Once you have your VMware private cloud system all set up, you will likely want to convert any physical machines that you have to virtual machines on your cloud system. To help you with this task, VMware created their VMware vCenter Converter Standalone. The VMware converter will login to your Windows or Linux system and copy the entire machine over into a new virtual machine on a host maintained by your vCenter.
Below is a documented example of converting a CentOS linux system from physical to virtual using the VMware Converter.
Download the VMware vCenter Converter
To get the converter, you can download the latest 5.1 VMware vCenter Converter using this link: Download the VMware vCenter Converter
P2V Conversion Using VMware vCenter Converter Standalone
Once you have downloaded and installed the VMware vCenter converter, you can begin to convert a physical machine. Launching the converter will give you the following screen.
Click on the “Convert Machine” button to begin conversion.
Enter Source Credentials
To begin the conversion process, we now need to enter connection information and credentials so the VMware vCenter Converter can login and have rights to pull files from the source system.
Define the Destination vCenter
Next, enter in the credentials to the vCenter that manages the esxi host that will host the destination virtual machine.
Define the Destination vCenter Cloud
Choose the cloud under which we want to add our virtual machine.
Choose the Destination Host
Choose the Host and datastore where you want to place the virtual machine. Choose the Virtual machine version.
Setup the Disk Layout
Perhaps the most important part of the whole conversion definition setup is defining the disk layout. If you are converting a linux system, then you will want to check if you are using logical volumes. See the article: Kernel Panic Using VMware vCenter Converter Standalone for more information if you do, as it will likely fail unless you choose the advanced blue link in the top right corner and then the “To basic” button. Choose “thin” rather than “thick” disk type and then the “next” button.
Choose Core Count and the Amount of Memory
Designate the memory and cpu cores to assign to the virtual machine.
Define the Network Adapter
Define how many network adapters you want and then choose which virtual network you want the adapter to participate in.
Define Post Conversion Tasks
One this page, you can define whether to turn off the source machine at completion or to power up the new virtual machine when the conversion is complete.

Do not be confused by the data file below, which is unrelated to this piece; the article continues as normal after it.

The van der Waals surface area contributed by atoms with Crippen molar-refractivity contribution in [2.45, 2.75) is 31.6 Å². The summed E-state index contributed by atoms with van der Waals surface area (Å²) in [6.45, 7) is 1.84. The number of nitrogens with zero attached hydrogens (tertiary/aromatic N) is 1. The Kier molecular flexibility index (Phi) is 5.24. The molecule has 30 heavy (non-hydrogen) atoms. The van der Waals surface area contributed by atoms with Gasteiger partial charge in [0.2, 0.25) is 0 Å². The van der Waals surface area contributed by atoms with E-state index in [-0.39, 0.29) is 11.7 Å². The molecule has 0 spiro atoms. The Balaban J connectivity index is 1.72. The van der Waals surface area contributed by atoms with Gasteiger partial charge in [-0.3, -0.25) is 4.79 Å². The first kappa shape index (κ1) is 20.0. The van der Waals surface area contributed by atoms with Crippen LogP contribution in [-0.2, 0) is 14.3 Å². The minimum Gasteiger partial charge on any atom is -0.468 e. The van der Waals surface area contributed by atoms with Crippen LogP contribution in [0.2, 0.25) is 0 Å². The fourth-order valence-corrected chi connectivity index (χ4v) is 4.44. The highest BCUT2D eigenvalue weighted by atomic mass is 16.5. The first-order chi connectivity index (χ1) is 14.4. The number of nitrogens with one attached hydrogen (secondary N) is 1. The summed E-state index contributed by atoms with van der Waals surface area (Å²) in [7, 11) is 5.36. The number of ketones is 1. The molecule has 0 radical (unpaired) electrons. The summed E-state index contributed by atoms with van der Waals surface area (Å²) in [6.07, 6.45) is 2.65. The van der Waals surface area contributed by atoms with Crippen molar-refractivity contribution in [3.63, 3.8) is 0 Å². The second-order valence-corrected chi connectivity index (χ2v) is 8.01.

Define the Helper Network Configuration
Here, you need to define the helper IP address to the virtual network chosen above that the new virtual machine will use during the conversion process only. This is not a permanent assignment. When the conversion is complete, the virtual machine should have the IP address that the physical machine was using.
Review the Conversion Details
Next, we review all of the choices that we made above to see if there is anything that we missed. After you have reviewed everything, hit the “Finish” button.
The VMware vCenter Converter Runs the P2V Conversion
The VMWare converter begins to convert the physical linux machine to a virtual machine on our cloud system.
When the conversion is completed it will look like the image to the right. You are nearly done, but will want to test boot the virtual machine before you declare victory on the conversion. I have seen several conversions get to this point and still end in failure.
Test Boot Your Virtual Machine
It is now time for you to test boot your virtual machine using the vCenter vSphere or vCenter web login. Watch the console to verify that it boots without errors. If your physical machine is still up when you boot the destination machine, your virtual machine will sense it and likely pickup a DHCP address if it is configured on your network. If you run into troubles and need to troubleshoot issues, some of the issues that I have had are described in this article: Troubleshooting VMware vCenter Conversions.